Kiev, October 22, 2020
Patriarch Bartholomew of Constantinople was ready to “settle the Ukrainian Church problem” back in 2008, and the schismatic “Kiev Patriarchate” (KP) was ready to become an autonomous Church within the Patriarchate of Constantinople, according to an appeal from the hierarchs of the KP to the Patriarch at that time.
The document was published yesterday by Alexander Drabinko, one of the two bishops who left the Orthodox Church to join the schismatic “Orthodox Church of Ukraine” (OCU) at the “unification council” in December 2018, on his personal Facebook page, reports the Union of Orthodox Journalists.
The KP united with the “Ukrainian Autocephalous Orthodox Church” in December 2018 to form the OCU after then-President Petro Poroshenko appealed to Pat. Bartholomew, though the bishops of Philaret Denisenko’s KP were already negotiating with Constantinople at least a decade prior.
In the 8-page document, the KP expresses its “special gratitude” to Pat. Bartholomew “for his readiness to take an active part in resolving the problems of the Church division in Ukraine,” as attested to in the Patriarch’s letters to then-President Viktor Yushchenko.
The document also states that Pat. Bartholomew has a “deep understanding of the Ukrainian Church problem” and manifests “archpastoral wisdom in the question of granting autocephaly.”
In a comment on Drabinko’s post, Evstraty Zorya, a hierarch of the KP who joined the OCU, states that the majority of the document “was not written in Kiev.”
The hierarchs of the KP acknowledge that before autocephaly can be granted, “the Ecumenical Patriarch must conduct canonical research and consultations with the Patriarchal thrones of the East and the other Local Churches.”
When Constantinople eventually created the OCU and granted it autocephaly in 2018 and 2019, hierarchs and Synods from throughout the Orthodox Church objected, in part, because Constantinople had acted unilaterally. In the summer of 2018, a delegation from the Patriarchate of Constantinople visited the Local Churches of the Orthodox Church to inform them of the decision it had already made to grant autocephaly in Ukraine. After the OCU was created, Pat. Bartholomew then issued letters to all of the Orthodox primates, calling on them to recognize the OCU, though only Patriarch Theodoros of Alexandria and Archbishop Ieronymos of Greece eventually recognized the OCU, months later.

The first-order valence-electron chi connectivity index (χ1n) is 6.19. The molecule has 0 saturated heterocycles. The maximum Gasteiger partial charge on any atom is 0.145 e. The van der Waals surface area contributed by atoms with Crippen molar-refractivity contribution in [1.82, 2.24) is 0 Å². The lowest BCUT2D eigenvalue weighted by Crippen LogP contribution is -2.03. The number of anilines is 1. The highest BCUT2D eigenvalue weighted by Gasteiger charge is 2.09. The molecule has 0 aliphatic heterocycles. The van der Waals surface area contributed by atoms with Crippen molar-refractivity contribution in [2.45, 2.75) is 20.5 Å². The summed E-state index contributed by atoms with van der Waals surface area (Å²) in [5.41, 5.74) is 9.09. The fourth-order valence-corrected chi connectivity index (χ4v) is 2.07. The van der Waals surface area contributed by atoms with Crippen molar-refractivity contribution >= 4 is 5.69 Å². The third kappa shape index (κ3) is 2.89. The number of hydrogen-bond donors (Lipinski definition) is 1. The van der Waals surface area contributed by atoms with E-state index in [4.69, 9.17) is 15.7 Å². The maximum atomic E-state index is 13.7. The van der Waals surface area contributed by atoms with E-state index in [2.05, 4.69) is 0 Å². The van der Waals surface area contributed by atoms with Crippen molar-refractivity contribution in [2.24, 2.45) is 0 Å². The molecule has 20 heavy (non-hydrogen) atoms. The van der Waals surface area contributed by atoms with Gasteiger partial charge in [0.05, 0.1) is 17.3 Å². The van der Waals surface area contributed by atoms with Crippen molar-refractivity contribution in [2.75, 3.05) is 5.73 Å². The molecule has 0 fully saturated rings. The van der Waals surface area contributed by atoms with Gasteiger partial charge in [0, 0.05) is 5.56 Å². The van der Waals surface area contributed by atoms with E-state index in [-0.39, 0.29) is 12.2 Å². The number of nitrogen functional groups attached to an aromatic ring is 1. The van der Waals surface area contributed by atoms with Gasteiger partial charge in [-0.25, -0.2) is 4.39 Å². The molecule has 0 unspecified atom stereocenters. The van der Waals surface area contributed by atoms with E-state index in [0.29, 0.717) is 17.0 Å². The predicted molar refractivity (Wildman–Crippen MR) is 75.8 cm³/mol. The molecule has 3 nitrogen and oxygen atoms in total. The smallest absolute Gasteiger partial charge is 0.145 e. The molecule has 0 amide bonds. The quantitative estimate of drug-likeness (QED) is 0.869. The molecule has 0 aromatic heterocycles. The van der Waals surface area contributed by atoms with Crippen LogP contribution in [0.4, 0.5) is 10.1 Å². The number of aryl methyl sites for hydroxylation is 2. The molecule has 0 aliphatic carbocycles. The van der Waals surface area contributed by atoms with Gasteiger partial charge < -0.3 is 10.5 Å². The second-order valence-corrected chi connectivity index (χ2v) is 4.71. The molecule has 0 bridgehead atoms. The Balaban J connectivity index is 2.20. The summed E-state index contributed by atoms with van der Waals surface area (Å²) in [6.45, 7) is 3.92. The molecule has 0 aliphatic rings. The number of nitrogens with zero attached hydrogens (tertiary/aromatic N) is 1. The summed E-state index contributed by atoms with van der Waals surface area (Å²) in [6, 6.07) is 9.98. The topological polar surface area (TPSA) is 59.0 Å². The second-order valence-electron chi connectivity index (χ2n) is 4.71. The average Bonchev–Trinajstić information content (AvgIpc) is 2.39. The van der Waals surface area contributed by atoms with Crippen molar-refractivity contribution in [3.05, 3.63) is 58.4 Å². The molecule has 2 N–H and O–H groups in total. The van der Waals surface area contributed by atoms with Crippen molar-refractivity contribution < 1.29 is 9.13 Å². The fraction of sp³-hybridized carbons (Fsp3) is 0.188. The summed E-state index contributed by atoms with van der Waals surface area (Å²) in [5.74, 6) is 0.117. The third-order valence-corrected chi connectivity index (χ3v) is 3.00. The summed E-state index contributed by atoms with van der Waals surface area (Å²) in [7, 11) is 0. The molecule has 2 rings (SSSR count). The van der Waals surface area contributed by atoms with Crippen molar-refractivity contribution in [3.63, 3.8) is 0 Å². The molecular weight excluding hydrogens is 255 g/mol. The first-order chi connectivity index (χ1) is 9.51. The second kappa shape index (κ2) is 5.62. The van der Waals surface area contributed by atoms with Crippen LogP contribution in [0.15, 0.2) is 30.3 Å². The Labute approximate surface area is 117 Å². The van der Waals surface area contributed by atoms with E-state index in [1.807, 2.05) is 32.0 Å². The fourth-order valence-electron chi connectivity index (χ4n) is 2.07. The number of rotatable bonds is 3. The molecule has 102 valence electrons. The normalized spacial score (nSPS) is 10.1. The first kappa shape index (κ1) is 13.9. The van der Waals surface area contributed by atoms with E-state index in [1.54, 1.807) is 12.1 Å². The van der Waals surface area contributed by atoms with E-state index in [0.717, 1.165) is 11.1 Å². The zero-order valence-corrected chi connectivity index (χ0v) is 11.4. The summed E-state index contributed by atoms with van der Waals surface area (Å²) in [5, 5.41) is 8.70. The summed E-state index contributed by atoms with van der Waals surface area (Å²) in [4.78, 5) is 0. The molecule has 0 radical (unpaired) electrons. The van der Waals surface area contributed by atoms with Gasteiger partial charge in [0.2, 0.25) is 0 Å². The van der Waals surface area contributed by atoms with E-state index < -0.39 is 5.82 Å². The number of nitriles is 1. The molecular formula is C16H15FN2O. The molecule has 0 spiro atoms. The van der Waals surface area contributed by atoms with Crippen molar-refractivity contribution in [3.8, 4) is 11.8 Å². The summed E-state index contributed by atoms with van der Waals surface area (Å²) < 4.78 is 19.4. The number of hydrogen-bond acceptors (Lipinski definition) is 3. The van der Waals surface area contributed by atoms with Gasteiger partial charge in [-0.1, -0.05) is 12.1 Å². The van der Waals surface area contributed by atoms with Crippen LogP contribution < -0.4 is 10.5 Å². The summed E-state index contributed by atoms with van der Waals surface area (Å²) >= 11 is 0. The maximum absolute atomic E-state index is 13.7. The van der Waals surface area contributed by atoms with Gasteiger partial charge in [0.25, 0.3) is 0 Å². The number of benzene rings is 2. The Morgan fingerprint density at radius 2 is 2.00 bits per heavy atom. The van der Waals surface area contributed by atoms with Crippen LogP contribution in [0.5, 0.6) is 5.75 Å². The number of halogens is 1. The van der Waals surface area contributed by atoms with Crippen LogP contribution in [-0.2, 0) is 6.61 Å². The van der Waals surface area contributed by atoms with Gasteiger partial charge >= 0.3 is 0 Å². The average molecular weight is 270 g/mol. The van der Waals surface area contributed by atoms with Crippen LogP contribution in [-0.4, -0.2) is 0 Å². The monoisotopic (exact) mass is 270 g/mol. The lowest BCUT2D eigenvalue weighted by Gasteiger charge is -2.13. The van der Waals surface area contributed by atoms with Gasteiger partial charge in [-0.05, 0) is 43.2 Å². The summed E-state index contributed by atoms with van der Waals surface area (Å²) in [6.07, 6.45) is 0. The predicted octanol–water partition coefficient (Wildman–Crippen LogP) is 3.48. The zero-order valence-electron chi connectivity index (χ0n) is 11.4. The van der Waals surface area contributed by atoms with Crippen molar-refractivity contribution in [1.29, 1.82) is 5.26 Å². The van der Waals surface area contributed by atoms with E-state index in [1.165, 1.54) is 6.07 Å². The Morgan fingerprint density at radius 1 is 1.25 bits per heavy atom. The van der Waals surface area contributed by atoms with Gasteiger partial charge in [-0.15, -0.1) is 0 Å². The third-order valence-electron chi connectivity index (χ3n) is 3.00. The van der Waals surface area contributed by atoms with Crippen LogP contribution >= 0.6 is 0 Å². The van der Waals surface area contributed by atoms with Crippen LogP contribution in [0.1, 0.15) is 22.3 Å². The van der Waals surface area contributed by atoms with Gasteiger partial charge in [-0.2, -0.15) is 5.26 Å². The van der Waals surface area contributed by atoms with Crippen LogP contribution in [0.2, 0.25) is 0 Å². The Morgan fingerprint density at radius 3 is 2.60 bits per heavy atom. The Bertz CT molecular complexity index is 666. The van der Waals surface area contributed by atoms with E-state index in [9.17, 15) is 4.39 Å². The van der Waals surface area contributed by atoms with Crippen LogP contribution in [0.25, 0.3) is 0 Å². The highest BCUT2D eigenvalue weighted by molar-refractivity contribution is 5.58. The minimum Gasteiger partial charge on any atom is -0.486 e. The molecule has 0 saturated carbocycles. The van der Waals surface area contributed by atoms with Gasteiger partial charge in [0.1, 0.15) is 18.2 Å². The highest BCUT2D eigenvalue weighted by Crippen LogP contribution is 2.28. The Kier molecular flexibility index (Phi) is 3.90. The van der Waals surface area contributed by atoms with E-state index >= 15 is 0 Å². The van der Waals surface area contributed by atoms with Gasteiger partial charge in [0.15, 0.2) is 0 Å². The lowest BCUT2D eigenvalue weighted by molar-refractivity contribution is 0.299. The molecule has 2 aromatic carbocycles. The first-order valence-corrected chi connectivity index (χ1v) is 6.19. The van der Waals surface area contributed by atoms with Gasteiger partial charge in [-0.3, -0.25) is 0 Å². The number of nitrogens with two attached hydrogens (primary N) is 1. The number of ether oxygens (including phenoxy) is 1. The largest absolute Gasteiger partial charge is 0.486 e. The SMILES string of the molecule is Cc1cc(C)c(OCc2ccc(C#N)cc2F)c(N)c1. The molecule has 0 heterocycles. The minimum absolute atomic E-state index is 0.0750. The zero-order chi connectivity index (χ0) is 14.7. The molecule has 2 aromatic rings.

“Therefore, at a transitional stage,” the KP hierarchs write in the 2008 document, “until the Orthodox Church in Ukraine achieves unity and is granted a Patriarchal tomos on granting autocephaly, we humbly ask Your Holiness to accept us into communion with the Ecumenical throne as a metropolis with broad rights of autonomy,” the appeal reads.
Although representatives of Constantinople and the OCU have proclaimed the unity of the three branches of Ukrainian Orthodoxy, only 2 bishops of the canonical UOC, the largest Orthodox body in Ukraine, joined the OCU. The canonical UOC has since grown to more than 100 bishops and remains the largest Church in Ukraine.
The document also contains points according to which, in the case of receiving a tomos of autocephaly, the hierarchs of the KP agree to receive Chrism from the Patriarchate of Constantinople, to leave the issue of receiving clerics of the KP at the Patriarchate’s discretion, and to transfer all parishes outside of Ukraine to the jurisdiction of the Patriarchate.
The issue of the Chrism and parishes outside of Ukraine caused Philaret Denisenko to eventually reject the tomos granted to the OCU in January 2019 and revive his KP, arguing that the OCU is autocephalous in name only, while functionally operating as part of Constantinople.
The KP hierarchs also entreat the Patriarchate to lift the anathema imposed upon Philaret Denisenko by the Russian Orthodox Church. Philaret was formerly the canonical Metropolitan of Kiev in the Ukrainian Exarchate of the Russian Orthodox Church, but was defrocked, excommunicated, and anathematized in the 1990s for persisting in his schism.
Recall that in 1992 and 1997, Pat. Bartholomew accepted the Russian Church’s canonical sanctions against Philaret and acknowledged that it alone had the canonical rights to deal with him.
In October 2018, Constantinople unilaterally lifted the anathema against Philaret despite the Patriarch’s previous position. While the consent of the other Local Churches would be desirable, it is not necessary, Archbishop Makarios of Australia (then Bishop of Christoupolis) declared.